Posted in Fantasia 2015, Fantasia International Film Festival, Film Festivals, Reviews, Trailers, Video

Buddha’s Palm Fantasia 2015 review

buddha-s-palmBuddha’s Palm / 如來神掌 (1982)
Director: Taylor Wong
Screenplay: Sze-To On, Manfred Wong Man-Chun, Sui Suet-Fong, Taylor Wong
Cast: Derek Yee, Alex Man Chi-Leung, Kara Hui, Candice Yu, Susan Shaw

Note: The next screening is on Tuesday July 21, 1:30pm.

For fans of classic wu xia, fantasy and B-movies, this is the film for you. The story is not that important but the story starts with a man who gets knocked off a cliff only to be rescued and delivered to a blind kung fu master who decides to take him on as a pupil. This in spite of the fact that the man is terrible at kung fu and initially has no interest in following a crazy blind guy. There’s a bunch of other stuff that happens but it gets confusing trying to keep track of the past history between the heroes and enemies. Basically there are a bunch of rival masters and they all fight each other using fantasy like magical powers or as magical as 80s special effects would allow.

The main appeal of this film is that it is one of the first if not the first to use mix fantasy with kung fu by adding practical special effects. It takes obvious inspiration from Star Wars, the most blatant being a light saber in the form of a Chinese sword. The martial artists also often attack each other with projectiles in the form of neon colored palms, swastikas and other shapes. There’s also a pet-like creature that flies around and I could only describe it as kind of similar to those lion costumes used in lion dance but with dark colors. One of the masters also has a leg that extends like the neck of a jack in the box. It’s cheesy and crude but the effects are actually fairly effective and enhance the experience. Even watching it now, I find it quite impressive what they accomplished back then.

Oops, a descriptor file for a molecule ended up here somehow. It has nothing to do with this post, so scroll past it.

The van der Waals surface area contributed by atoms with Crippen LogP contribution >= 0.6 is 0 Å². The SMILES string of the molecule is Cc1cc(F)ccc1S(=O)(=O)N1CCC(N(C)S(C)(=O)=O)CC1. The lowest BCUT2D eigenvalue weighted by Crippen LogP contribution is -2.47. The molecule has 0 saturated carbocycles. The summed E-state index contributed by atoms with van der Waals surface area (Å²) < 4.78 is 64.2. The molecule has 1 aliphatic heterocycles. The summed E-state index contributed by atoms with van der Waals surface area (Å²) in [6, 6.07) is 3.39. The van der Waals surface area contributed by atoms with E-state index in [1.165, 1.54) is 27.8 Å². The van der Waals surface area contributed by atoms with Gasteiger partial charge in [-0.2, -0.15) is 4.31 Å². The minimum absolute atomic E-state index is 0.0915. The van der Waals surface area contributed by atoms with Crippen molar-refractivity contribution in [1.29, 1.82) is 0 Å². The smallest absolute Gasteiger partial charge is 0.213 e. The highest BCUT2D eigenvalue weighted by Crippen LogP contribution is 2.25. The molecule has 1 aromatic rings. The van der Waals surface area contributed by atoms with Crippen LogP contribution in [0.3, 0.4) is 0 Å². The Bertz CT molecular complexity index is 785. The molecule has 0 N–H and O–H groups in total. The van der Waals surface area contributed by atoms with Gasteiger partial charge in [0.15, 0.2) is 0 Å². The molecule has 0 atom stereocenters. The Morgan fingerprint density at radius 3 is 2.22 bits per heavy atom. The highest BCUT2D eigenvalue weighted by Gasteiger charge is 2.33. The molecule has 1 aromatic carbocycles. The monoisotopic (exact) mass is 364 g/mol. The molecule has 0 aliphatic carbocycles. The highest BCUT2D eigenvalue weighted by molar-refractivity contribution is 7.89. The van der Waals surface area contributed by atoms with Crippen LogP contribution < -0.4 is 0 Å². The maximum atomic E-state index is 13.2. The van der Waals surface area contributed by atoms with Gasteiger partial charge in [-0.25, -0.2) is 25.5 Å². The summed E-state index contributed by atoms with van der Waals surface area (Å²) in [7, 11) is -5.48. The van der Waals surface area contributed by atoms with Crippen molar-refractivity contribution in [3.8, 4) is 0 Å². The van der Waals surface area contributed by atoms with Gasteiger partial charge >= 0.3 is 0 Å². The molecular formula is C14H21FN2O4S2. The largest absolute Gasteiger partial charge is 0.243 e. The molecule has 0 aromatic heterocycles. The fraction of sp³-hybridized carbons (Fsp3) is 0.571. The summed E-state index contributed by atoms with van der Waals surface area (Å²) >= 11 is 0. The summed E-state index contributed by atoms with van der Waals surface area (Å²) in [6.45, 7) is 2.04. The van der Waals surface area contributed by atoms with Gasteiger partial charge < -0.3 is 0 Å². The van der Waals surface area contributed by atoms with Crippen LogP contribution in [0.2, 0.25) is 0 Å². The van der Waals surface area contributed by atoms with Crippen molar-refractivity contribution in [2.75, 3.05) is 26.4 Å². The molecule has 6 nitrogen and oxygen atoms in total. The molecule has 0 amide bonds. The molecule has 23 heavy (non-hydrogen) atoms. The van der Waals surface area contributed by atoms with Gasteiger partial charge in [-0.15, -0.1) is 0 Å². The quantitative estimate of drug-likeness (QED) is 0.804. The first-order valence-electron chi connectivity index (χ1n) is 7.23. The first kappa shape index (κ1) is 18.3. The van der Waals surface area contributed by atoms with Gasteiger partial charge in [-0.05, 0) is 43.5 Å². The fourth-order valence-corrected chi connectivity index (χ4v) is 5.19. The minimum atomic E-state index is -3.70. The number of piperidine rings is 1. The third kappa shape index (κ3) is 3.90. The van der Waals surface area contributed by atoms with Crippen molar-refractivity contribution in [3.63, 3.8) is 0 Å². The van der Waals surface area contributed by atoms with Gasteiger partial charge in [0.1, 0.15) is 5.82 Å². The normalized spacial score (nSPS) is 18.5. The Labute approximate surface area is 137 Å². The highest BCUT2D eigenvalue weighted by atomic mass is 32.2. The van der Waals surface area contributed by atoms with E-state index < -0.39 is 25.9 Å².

The film manages to maintain a high energy level and provides lots of entertainment both intentional and unintentional. There are perhaps too many characters but some are quite amusing. One master in particular always announces his entrance by stating the same four characters and the same music plays too. There are also quite a lot of female characters who fight in the film who hold their own and are also very fun to watch. Due to the focus on special effects, there isn’t really that much martial arts fighting but there’s still lots of entertaining and ridiculous action set pieces, particularly those involving Chinese drums and other instruments. In some ways, watching this film was actually quite refreshing because you sure as heck aren’t going to see modern films do anything like it. Sure most of the film is total nonsense but watching this with a Fantasia audience was the best way to watch it.

Seen in the theatre at Fantasia 2015

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Author:

Longtime fan of East Asian films. Former "movie reporter" on the music radio show / podcast "Beats From The East" broadcasted on Concordia University's CJLO 1690AM radio station in Montreal, Quebec, Canada.

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